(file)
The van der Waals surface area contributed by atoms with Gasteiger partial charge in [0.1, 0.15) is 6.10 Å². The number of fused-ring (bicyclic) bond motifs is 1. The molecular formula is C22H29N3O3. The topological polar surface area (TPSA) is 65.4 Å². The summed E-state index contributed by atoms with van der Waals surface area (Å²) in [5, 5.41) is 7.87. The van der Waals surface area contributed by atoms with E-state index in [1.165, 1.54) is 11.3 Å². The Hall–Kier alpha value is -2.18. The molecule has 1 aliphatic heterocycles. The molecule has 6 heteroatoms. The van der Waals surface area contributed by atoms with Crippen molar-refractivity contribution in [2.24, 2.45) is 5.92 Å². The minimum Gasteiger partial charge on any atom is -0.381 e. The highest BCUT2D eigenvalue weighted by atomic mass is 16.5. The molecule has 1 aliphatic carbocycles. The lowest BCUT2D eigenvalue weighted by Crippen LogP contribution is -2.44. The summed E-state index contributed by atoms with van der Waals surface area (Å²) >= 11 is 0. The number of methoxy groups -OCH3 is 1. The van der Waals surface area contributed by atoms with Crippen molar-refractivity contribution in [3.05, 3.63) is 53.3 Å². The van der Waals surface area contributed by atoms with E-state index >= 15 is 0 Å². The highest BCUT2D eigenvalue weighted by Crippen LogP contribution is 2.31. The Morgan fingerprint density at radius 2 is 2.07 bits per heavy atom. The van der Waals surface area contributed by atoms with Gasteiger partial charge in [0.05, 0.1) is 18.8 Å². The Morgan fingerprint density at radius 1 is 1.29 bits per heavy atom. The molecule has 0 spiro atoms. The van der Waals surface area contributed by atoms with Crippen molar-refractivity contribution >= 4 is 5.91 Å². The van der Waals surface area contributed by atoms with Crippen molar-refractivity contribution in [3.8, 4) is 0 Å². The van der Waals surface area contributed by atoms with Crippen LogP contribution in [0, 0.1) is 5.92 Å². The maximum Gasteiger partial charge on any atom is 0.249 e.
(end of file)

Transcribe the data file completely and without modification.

The van der Waals surface area contributed by atoms with Gasteiger partial charge in [0.1, 0.15) is 6.10 Å². The number of fused-ring (bicyclic) bond motifs is 1. The molecular formula is C22H29N3O3. The topological polar surface area (TPSA) is 65.4 Å². The summed E-state index contributed by atoms with van der Waals surface area (Å²) in [5, 5.41) is 7.87. The van der Waals surface area contributed by atoms with E-state index in [1.165, 1.54) is 11.3 Å². The Hall–Kier alpha value is -2.18. The molecule has 1 aliphatic heterocycles. The molecule has 6 heteroatoms. The van der Waals surface area contributed by atoms with Crippen molar-refractivity contribution in [2.24, 2.45) is 5.92 Å². The minimum Gasteiger partial charge on any atom is -0.381 e. The highest BCUT2D eigenvalue weighted by atomic mass is 16.5. The molecule has 1 aliphatic carbocycles. The lowest BCUT2D eigenvalue weighted by Crippen LogP contribution is -2.44. The summed E-state index contributed by atoms with van der Waals surface area (Å²) >= 11 is 0. The number of methoxy groups -OCH3 is 1. The van der Waals surface area contributed by atoms with Crippen molar-refractivity contribution in [3.05, 3.63) is 53.3 Å². The van der Waals surface area contributed by atoms with E-state index >= 15 is 0 Å². The highest BCUT2D eigenvalue weighted by Crippen LogP contribution is 2.31. The Morgan fingerprint density at radius 2 is 2.07 bits per heavy atom. The van der Waals surface area contributed by atoms with Gasteiger partial charge in [0.05, 0.1) is 18.8 Å². The Morgan fingerprint density at radius 1 is 1.29 bits per heavy atom. The molecule has 0 spiro atoms. The van der Waals surface area contributed by atoms with Crippen molar-refractivity contribution >= 4 is 5.91 Å². The van der Waals surface area contributed by atoms with Crippen molar-refractivity contribution in [3.8, 4) is 0 Å². The van der Waals surface area contributed by atoms with Crippen LogP contribution in [0, 0.1) is 5.92 Å². The maximum Gasteiger partial charge on any atom is 0.249 e.